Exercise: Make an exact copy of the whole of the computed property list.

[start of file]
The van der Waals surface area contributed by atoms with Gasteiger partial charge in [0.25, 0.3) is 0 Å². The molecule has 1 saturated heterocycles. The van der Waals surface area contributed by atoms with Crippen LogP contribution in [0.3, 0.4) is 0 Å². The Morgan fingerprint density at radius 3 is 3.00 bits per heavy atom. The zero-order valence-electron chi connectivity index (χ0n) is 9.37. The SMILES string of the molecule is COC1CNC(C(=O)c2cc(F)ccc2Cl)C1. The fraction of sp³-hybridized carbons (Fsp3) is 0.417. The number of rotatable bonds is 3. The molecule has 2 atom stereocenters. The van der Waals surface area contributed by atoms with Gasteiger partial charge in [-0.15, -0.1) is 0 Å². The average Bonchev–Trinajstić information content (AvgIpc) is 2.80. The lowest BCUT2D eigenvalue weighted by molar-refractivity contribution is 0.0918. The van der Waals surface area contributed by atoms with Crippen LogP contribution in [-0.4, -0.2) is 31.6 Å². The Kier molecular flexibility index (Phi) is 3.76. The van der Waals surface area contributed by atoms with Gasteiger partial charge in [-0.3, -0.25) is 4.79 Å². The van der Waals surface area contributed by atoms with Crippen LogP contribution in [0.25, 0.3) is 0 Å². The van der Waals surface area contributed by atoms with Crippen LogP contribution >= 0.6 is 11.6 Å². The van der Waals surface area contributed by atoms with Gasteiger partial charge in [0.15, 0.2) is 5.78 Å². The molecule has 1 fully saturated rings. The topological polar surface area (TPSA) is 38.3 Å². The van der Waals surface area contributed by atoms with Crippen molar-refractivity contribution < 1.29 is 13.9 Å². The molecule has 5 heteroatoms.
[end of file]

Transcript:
The van der Waals surface area contributed by atoms with Gasteiger partial charge in [0.25, 0.3) is 0 Å². The molecule has 1 saturated heterocycles. The van der Waals surface area contributed by atoms with Crippen LogP contribution in [0.3, 0.4) is 0 Å². The Morgan fingerprint density at radius 3 is 3.00 bits per heavy atom. The zero-order valence-electron chi connectivity index (χ0n) is 9.37. The SMILES string of the molecule is COC1CNC(C(=O)c2cc(F)ccc2Cl)C1. The fraction of sp³-hybridized carbons (Fsp3) is 0.417. The number of rotatable bonds is 3. The molecule has 2 atom stereocenters. The van der Waals surface area contributed by atoms with Gasteiger partial charge in [-0.15, -0.1) is 0 Å². The average Bonchev–Trinajstić information content (AvgIpc) is 2.80. The lowest BCUT2D eigenvalue weighted by molar-refractivity contribution is 0.0918. The van der Waals surface area contributed by atoms with Crippen LogP contribution in [-0.4, -0.2) is 31.6 Å². The Kier molecular flexibility index (Phi) is 3.76. The van der Waals surface area contributed by atoms with Gasteiger partial charge in [-0.3, -0.25) is 4.79 Å². The van der Waals surface area contributed by atoms with Crippen LogP contribution in [0.25, 0.3) is 0 Å². The van der Waals surface area contributed by atoms with Crippen LogP contribution >= 0.6 is 11.6 Å². The van der Waals surface area contributed by atoms with Gasteiger partial charge in [0.15, 0.2) is 5.78 Å². The molecule has 1 fully saturated rings. The topological polar surface area (TPSA) is 38.3 Å². The van der Waals surface area contributed by atoms with Crippen molar-refractivity contribution < 1.29 is 13.9 Å². The molecule has 5 heteroatoms.